I met with Vernon Grounds the morning after his 65th wedding anniversary and the day he joined dignitaries in breaking ground for Denver Seminary's new campus. The years had taken a toll. He reached up now and then to adjust a hearing aid and rose slowly from his seat to answer the phone. His hunched posture belied a lifetime of working out with weights. "I have three secrets to longevity," he said as he turned 90: "God, genetics, and the gym."
For 23 years, Grounds served as the seminary's president before retiring into the role of chancellor. He crisscrossed the country at a time when that meant three or four stops in propeller planes. He preached thousands of sermons and delivered thousands of lectures. He was a pioneer in Christian counseling as well as social activism. Along the way, he sustained fierce attacks from fundamentalist board members who scorned Billy Graham as a modernist and argued for strict separatism.
"I still have a walking stick from those days," Grounds reminisced. "I used to take long walks, a couple of miles at a time, discussing my critics aloud with God." He knew the fundamentalist controversy well, having attended a seminary founded by the combative Carl McIntire. (Christian authors Joseph Bayly and Kenneth Kantzer were classmates.) It was there Grounds first heard the definition of fundamentalism as "too much fun, too much damn, and not enough mental."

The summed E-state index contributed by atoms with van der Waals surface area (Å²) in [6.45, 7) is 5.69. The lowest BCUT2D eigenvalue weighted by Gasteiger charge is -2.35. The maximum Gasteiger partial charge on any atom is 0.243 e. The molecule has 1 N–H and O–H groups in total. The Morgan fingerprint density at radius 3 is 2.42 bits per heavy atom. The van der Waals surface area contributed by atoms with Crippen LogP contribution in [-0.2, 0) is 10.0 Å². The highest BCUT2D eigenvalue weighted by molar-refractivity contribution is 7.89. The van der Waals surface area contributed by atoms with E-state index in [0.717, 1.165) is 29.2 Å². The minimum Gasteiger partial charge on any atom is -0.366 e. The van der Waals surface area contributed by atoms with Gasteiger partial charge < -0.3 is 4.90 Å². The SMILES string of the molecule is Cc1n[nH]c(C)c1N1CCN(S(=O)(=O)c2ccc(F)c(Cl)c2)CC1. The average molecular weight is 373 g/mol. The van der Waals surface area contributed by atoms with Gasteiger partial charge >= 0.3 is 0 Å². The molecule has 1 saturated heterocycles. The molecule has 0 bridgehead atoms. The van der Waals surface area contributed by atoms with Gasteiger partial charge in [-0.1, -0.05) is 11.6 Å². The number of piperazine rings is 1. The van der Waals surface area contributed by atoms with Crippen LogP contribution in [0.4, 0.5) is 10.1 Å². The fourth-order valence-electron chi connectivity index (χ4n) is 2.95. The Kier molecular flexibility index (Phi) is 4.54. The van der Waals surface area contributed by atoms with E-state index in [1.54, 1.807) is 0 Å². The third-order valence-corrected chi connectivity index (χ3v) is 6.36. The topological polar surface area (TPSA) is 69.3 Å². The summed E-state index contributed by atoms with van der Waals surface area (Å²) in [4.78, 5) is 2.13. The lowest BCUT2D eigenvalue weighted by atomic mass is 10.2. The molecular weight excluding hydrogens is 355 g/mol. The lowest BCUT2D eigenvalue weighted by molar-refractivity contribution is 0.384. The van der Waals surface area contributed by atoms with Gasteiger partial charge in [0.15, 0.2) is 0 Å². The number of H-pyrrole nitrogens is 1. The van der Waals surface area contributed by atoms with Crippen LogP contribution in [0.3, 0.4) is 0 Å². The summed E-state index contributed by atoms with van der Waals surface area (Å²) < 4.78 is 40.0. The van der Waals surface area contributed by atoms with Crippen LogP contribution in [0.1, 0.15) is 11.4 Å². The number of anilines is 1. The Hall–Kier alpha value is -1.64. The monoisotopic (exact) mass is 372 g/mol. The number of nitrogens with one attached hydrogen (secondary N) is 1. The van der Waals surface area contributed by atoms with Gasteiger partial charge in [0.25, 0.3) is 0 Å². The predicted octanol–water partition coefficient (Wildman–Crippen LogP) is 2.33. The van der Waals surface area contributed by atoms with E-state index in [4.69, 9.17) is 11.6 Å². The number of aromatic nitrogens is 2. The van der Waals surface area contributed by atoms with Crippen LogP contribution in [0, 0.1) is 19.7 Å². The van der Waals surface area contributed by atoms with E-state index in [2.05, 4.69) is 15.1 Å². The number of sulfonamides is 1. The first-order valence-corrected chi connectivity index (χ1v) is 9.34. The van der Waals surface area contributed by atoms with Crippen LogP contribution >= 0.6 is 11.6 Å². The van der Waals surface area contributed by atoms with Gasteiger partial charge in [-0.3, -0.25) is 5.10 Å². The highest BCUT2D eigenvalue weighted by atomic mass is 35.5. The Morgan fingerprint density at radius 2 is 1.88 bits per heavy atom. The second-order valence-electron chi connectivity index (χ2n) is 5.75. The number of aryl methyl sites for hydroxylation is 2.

Over the years, Grounds's faith matured in a way that offered both hope and comfort to young seminarians. In his lectures and in personal counseling sessions, he told the honest truth about the ups and downs of life with God and with the church. Love is the key, he insisted. Jesus gave it as a command, not an option. We serve a God who even loves ...1